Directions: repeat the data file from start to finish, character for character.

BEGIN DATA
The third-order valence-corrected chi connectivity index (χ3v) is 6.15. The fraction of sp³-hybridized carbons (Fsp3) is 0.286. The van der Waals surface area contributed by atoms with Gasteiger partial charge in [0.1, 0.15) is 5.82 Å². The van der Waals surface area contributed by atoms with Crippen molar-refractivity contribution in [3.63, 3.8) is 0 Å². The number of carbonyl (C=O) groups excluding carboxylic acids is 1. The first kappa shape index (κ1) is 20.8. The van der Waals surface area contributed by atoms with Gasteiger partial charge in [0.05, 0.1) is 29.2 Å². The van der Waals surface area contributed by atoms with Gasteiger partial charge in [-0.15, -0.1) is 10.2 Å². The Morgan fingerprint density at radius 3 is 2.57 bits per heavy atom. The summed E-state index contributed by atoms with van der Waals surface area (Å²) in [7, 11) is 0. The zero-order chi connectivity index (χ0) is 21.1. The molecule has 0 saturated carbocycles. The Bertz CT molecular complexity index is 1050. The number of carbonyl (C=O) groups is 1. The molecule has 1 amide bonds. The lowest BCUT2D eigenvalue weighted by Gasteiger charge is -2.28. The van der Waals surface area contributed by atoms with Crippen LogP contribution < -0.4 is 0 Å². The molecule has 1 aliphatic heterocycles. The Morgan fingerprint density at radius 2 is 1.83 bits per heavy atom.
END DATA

The third-order valence-corrected chi connectivity index (χ3v) is 6.15. The fraction of sp³-hybridized carbons (Fsp3) is 0.286. The van der Waals surface area contributed by atoms with Gasteiger partial charge in [0.1, 0.15) is 5.82 Å². The van der Waals surface area contributed by atoms with Crippen molar-refractivity contribution in [3.63, 3.8) is 0 Å². The number of carbonyl (C=O) groups excluding carboxylic acids is 1. The first kappa shape index (κ1) is 20.8. The van der Waals surface area contributed by atoms with Gasteiger partial charge in [0.05, 0.1) is 29.2 Å². The van der Waals surface area contributed by atoms with Gasteiger partial charge in [-0.15, -0.1) is 10.2 Å². The Morgan fingerprint density at radius 3 is 2.57 bits per heavy atom. The summed E-state index contributed by atoms with van der Waals surface area (Å²) in [7, 11) is 0. The zero-order chi connectivity index (χ0) is 21.1. The molecule has 0 saturated carbocycles. The Bertz CT molecular complexity index is 1050. The number of carbonyl (C=O) groups is 1. The molecule has 1 amide bonds. The lowest BCUT2D eigenvalue weighted by Gasteiger charge is -2.28. The van der Waals surface area contributed by atoms with Crippen LogP contribution < -0.4 is 0 Å². The molecule has 1 aliphatic heterocycles. The Morgan fingerprint density at radius 2 is 1.83 bits per heavy atom.